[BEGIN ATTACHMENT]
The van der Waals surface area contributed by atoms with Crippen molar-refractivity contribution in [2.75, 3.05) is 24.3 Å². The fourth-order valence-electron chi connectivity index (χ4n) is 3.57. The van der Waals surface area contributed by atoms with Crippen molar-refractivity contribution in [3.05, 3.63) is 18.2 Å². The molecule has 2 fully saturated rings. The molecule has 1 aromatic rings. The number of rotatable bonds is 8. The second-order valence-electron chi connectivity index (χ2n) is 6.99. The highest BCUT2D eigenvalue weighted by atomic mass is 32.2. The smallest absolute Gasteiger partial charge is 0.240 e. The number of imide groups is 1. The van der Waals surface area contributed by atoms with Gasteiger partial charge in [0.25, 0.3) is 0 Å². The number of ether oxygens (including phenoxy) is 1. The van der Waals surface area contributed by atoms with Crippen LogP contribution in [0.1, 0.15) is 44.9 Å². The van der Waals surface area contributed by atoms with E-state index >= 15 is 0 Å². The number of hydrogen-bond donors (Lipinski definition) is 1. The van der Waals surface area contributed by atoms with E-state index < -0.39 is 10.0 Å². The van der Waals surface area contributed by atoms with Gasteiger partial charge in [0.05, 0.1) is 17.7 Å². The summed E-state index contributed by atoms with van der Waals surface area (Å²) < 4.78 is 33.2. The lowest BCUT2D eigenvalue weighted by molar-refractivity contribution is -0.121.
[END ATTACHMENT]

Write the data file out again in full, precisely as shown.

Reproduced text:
The van der Waals surface area contributed by atoms with Crippen molar-refractivity contribution in [2.75, 3.05) is 24.3 Å². The fourth-order valence-electron chi connectivity index (χ4n) is 3.57. The van der Waals surface area contributed by atoms with Crippen molar-refractivity contribution in [3.05, 3.63) is 18.2 Å². The molecule has 2 fully saturated rings. The molecule has 1 aromatic rings. The number of rotatable bonds is 8. The second-order valence-electron chi connectivity index (χ2n) is 6.99. The highest BCUT2D eigenvalue weighted by atomic mass is 32.2. The smallest absolute Gasteiger partial charge is 0.240 e. The number of imide groups is 1. The van der Waals surface area contributed by atoms with Gasteiger partial charge in [0.25, 0.3) is 0 Å². The number of ether oxygens (including phenoxy) is 1. The van der Waals surface area contributed by atoms with Crippen LogP contribution in [0.1, 0.15) is 44.9 Å². The van der Waals surface area contributed by atoms with E-state index >= 15 is 0 Å². The number of hydrogen-bond donors (Lipinski definition) is 1. The van der Waals surface area contributed by atoms with E-state index < -0.39 is 10.0 Å². The van der Waals surface area contributed by atoms with Gasteiger partial charge in [0.05, 0.1) is 17.7 Å². The summed E-state index contributed by atoms with van der Waals surface area (Å²) < 4.78 is 33.2. The lowest BCUT2D eigenvalue weighted by molar-refractivity contribution is -0.121.